Thoreau and Buddhism

In his introduction to Thoreau: Walden and Other Writings (Bantam Books, 1962-1981), Joseph Wood Krutch described Henry David Thoreau’s writings as having four “distinct subjects”, which I paraphrase somewhat as: The life of quiet desperation most men live; The economic fallacy that is responsible for their condition The delights yielded from a simple life close to Nature, and The higher laws which people intuitively … (more)

The Ten Bulls

A series of ten Buddhist drawings make up what are known collectively as the Ten Oxherding Pictures or sometimes just as the Ten Bulls. Each one graphically illustrates a stage along the path to enlightenment or self-realization, but they can also be seen as a metaphor for a wider range of human development and growth. (they are not, as Lifecoach screams ungrammatically but histrionically … (more)

Some of the Dharma

I first started reading Jack Kerouac in 1968, a battered paperback copy of On the Road, reprinted a decade after its original publication and kept in a pocket of a pack sack for easy reference as I hitchhiked around the country one summer. The book enjoyed a small resurgence of interest as the early hippies imagined themselves as the spiritual descendants of the beats and enjoyed a … (more)

The Blackened Nose

There’s a famous Zen tale that I was reminded of as I was reading the media release about the Collingwood Airport this week. It somehow seemed remarkably fitting. It’s about the folly of selfishness, of thinking yours is the only way forward, of possessiveness, of narrow views. I first came across this tale in the late 1960s, in a copy of Zen Flesh, Zen … (more)

The Slow Path to Happiness

If 15 minutes of stillness change the 23 hours and 45 minutes left in your day, including your sleep and your human relations, it seems to be worthwhile. So said Matthieu Ricard, a Buddhist monk who has spent the last 45 years in the Himalayas pursuing the goal of mindfulness. Ricard was interviewed in January, following along the lines of a TED talk he … (more)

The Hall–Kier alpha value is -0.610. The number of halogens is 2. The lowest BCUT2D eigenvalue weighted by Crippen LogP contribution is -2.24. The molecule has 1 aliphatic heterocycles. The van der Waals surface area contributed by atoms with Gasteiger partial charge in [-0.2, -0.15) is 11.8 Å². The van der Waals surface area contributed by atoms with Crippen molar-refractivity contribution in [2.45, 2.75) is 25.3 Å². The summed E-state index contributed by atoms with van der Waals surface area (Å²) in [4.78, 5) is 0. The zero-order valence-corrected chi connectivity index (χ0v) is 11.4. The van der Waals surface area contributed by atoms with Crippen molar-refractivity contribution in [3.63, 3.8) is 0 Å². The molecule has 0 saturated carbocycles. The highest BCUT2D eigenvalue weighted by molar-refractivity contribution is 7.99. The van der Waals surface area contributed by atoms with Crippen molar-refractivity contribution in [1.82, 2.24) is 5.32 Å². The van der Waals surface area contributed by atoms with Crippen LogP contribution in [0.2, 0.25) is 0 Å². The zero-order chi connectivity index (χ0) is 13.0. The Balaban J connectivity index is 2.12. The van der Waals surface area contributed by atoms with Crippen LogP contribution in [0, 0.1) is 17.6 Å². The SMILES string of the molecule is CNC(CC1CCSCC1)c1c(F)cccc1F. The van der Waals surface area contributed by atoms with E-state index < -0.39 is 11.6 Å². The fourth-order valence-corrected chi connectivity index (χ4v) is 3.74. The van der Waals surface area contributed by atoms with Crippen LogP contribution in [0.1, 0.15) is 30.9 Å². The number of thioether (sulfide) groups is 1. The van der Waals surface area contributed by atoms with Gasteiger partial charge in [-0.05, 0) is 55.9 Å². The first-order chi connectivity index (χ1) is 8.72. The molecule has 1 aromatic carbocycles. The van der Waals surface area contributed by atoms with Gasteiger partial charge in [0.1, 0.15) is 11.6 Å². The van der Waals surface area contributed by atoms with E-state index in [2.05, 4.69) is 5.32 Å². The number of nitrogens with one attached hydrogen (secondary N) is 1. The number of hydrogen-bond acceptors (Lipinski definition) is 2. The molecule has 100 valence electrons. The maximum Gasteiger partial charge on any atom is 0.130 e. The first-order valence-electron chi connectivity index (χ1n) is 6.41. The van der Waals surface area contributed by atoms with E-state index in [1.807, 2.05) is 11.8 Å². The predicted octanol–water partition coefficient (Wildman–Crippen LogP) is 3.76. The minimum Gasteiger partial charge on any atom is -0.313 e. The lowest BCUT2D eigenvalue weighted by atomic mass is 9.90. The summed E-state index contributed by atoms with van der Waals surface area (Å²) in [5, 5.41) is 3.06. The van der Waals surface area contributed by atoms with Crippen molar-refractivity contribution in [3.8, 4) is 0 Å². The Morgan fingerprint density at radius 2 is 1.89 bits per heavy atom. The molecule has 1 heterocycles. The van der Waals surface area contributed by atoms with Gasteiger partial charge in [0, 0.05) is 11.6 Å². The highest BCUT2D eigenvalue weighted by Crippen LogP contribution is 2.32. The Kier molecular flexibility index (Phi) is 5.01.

Death by Bacon?

Buddha’s death considered as we approach Vesak Shakyamuni died from eating tainted pork accidentally offered to him by a well-meaning lay devotee…. that story permeates Buddhist history and mythology, and has spawned many debates both about both his death and the morality of eating animal flesh. Okay, it wasn’t necessarily bacon… This story is mentioned in the book, Faces of Compassion: Classic Bodhisattva Archetypes and Their … (more)

Master Shih Te’s Words

I see a lot of silly folks who claim their own small spine’s Sumeru, the sacred mountain that supports the universe. Piss ants, gnawing away at a noble tree, with never a doubt about their strength. They chew up a couple of Sutras, and pass themselves off as Masters. Let them hurry and repent. From now on no more foolishness. This is poem XI* … (more)

Happiness & Fulfillment

There are ten methods for meditating on the world, begins one scroll in the 1,300-year-old collection of Tang-dynasty sutras from Xian, China, that can lead us to happiness and fulfillment.

I realize that sounds like the opening of a New Age piffle book, but the sutras were actually discovered in a cave near a Buddhist monastery, in the far western region of China, in 1900. The scrolls were looted and sold to collectors and academia, and until 1998 were pretty much lost. Now the public can read a few selections from them in the book, The Lost Sutras of Jesus, by Ray Riegert and Thomas Moore.